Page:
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There's nothing quite as exciting as breaking out new shoes — that is until you discover the shoes are breaking you instead. There are many reasons why you may end up with blisters from those heeled sandals or even functional flats, but there are also ways to avoid trouble before it starts.
From a style guru to the podiatrist of the U.S. men's and women's national soccer teams, experts offer their tricks of the trade below.
An ounce of prevention...
Proper skin care and shoe choice are vital in dealing with blisters before they start, says Dr. Ken Jung, a foot and ankle surgeon in Los Angeles. For starters, keep your skin soft and supple. While you may think thickened calluses are protecting your feet, they are more prone to forming an underlying ulceration or blister, said Jung. When it comes to finding proper shoes, avoid straps that run over bony areas and look for soft materials that give way to the contours of the foot.
Then, after buying the right shoes, break them in! Be sure to wear new shoes around your house for a few hours before stepping outside, said Claire Hannum, health and wellness expert for YouBeauty.com. This helps break in the shoe, and also points out which areas are uncomfortable or painful.
"If you already feel a bit of pain in, say, your heel or your big toe while you're wearing the shoes at home, prepare by placing a blister-fighting product (like a Band-Aid or dollop of Vaseline in a pinch) on the area you expect to be irritated before blisters even have a chance to appear,” said Hannum. “I'm a huge fan of Body Glide's Anti Blister Balm, which reduces friction between your shoe and your skin. Another great option are Foot Petals, a collection of inserts for every type of shoe out there ... If you love wearing ballet flats, pick up a pair of no-show liner socks, especially those with grips that prevent sliding. This keeps your feet sweat- and friction-free, which means no blisters!” she said.
Hannum says the most important factor of all is to know your feet. “If a certain heel height makes you cringe in pain or you have wide feet that suffer in tight sandals, keep that in mind as you shop because it will definitely contribute to blisters," she suggested.
The summer can be especially tricky since flip-flops are often the quickest to cause blisters. Instead, look for sandals with arch support since they are better for the overall health of your foot.
"It's also important to be as honest with ourselves as possible when we shop,” said Hannum. "When we spot a pair of shoes we adore, it's hard to convince ourselves to turn them down even if they're a bit too tight. The reality is that the slight discomfort you feel in the store will morph into full-on pain and blisters after just a small amount of wear and you'll soon wish you never bought them. It's tough, but try to put them back on the shelf!"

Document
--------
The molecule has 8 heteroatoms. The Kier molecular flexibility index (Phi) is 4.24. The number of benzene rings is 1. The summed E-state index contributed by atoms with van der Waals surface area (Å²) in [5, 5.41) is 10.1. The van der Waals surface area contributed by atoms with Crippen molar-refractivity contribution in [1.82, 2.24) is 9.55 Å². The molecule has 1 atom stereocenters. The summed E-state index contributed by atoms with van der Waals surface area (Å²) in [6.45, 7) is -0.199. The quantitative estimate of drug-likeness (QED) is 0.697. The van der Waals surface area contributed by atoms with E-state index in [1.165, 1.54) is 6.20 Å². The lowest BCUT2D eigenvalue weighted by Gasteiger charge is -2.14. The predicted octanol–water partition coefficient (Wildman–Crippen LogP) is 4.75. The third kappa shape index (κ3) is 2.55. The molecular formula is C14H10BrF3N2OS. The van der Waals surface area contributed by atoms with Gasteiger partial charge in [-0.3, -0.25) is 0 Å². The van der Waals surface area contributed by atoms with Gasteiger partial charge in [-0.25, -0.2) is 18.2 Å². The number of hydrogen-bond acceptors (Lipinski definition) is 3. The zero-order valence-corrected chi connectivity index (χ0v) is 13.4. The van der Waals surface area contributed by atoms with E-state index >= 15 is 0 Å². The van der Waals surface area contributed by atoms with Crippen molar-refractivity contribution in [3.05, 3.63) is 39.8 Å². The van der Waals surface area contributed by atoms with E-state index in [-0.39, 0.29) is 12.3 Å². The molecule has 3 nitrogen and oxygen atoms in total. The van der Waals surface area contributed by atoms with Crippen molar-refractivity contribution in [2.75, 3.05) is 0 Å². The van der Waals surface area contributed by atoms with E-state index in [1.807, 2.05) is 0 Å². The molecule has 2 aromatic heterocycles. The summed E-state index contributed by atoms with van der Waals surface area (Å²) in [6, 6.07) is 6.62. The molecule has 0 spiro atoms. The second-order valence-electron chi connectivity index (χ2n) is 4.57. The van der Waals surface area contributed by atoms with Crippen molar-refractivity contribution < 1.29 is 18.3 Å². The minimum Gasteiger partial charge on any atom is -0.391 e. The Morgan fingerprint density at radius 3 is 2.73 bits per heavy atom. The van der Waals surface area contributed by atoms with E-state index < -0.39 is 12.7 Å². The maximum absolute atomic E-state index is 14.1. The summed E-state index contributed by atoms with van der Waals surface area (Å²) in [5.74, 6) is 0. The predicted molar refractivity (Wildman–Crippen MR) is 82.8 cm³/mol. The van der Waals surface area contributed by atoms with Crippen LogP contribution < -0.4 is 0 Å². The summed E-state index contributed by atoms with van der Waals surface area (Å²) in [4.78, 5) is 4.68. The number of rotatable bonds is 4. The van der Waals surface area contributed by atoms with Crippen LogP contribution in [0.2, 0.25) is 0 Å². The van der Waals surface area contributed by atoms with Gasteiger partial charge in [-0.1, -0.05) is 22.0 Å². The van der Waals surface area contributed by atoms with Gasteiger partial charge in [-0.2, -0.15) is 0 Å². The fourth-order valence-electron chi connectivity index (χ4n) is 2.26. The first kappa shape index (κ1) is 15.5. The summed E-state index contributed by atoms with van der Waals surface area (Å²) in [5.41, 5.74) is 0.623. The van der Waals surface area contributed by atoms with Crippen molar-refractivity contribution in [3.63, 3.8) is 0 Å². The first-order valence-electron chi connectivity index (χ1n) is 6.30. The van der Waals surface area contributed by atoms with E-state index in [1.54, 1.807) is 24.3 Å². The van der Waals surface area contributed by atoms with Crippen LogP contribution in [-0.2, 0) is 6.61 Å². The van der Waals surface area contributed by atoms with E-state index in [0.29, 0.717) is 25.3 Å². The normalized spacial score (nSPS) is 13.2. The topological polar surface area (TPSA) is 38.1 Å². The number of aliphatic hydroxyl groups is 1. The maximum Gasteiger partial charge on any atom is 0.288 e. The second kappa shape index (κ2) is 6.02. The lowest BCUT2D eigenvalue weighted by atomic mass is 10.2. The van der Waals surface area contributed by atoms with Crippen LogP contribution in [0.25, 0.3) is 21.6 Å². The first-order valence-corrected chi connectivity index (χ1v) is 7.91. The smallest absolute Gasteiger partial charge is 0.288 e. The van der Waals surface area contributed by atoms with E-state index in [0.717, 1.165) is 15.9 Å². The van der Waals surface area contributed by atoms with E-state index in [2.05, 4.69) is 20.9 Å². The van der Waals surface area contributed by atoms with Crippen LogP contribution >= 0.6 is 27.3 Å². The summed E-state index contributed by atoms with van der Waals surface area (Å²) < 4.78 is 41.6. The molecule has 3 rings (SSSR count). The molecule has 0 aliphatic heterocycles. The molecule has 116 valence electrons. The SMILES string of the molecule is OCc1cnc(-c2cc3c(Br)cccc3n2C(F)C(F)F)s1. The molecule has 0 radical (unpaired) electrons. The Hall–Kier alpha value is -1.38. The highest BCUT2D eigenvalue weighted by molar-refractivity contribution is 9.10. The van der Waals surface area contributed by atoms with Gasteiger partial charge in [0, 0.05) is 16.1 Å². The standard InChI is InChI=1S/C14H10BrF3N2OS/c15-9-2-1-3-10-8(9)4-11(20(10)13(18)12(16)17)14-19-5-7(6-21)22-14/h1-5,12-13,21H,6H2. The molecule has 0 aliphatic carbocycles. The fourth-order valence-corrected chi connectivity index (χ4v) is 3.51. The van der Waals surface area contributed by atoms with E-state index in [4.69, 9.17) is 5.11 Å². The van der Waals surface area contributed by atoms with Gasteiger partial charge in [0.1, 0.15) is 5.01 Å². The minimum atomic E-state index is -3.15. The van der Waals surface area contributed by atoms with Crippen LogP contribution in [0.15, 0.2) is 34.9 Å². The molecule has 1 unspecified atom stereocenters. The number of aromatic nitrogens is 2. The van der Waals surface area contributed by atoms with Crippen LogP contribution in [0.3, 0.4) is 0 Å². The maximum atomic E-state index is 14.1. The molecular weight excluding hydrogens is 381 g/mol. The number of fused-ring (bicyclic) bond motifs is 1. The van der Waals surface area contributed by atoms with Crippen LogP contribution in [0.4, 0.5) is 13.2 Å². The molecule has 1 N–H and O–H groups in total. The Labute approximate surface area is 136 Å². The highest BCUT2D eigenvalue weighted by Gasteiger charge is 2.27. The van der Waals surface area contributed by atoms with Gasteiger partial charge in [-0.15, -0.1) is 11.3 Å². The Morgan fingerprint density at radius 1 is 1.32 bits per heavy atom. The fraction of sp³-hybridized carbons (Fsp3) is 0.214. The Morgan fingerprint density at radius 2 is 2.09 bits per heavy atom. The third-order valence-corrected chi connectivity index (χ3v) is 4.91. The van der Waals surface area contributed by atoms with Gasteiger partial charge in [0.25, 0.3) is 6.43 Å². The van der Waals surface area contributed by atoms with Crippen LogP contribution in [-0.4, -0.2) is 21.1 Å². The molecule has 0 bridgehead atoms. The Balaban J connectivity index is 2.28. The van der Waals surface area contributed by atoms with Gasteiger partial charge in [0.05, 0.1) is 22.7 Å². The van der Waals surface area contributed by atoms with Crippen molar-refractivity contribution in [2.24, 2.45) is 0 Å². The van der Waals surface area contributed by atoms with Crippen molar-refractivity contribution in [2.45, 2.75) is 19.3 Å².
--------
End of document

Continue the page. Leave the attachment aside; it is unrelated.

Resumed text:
Is it too late to prevent the blister? Here's how to treat it.
Dr. Nick Romansky, podiatrist to the U.S. men's and women's national soccer teams, says there are two things to remember when it comes to blister management: prevent motion and moisture.
There are three main ways moisture can occur: from not wearing the right socks, consistently wearing the same shoes or just from being a naturally sweaty person, he said. People "often think they should wear 100 percent cotton socks but you actually want a blend of cotton and acrylic socks. Cotton absorbs the moisture and acrylic pulls moisture away,” said Romansky, who adds that purely cotton socks are like wearing wet rags.
But even if you're just naturally sweaty, there are a few products you can use to control it. Body Glide and Certain Dri are a couple options he suggests. A cheap, do-it-yourself way of controlling sweat is to spray an antiperspirant on your feet or wear shoes with mesh, which allow air to flow in and out. Romansky also advises letting your shoes dry out at the end of the day. Don't put them in a closet or leave them outside overnight where it can be damp.
When feet aren't properly secured, blisters often occur. Not tying laces (or not tying them tight enough), wearing the wrong shoe size or wearing old shoes are most often to blame, says Romansky. Most laces are now partially synthetic, which loosen throughout the day, so remember to retie when possible. If the foot and shoe do not move as one unit, the friction on your skin will cause a blister.
If you have followed all the steps and tricks above and are still dealing with painful, irritating blisters, there's one more thing you can do: Leave it alone. Blisters should be allowed to recede and regress on their own, says Jung. “Elimination of the offending external pressure is key," he said. "If a blister has popped, it should be kept clean and allowed to dry."
This article was originally published July 27, 2015, on TODAY.com.
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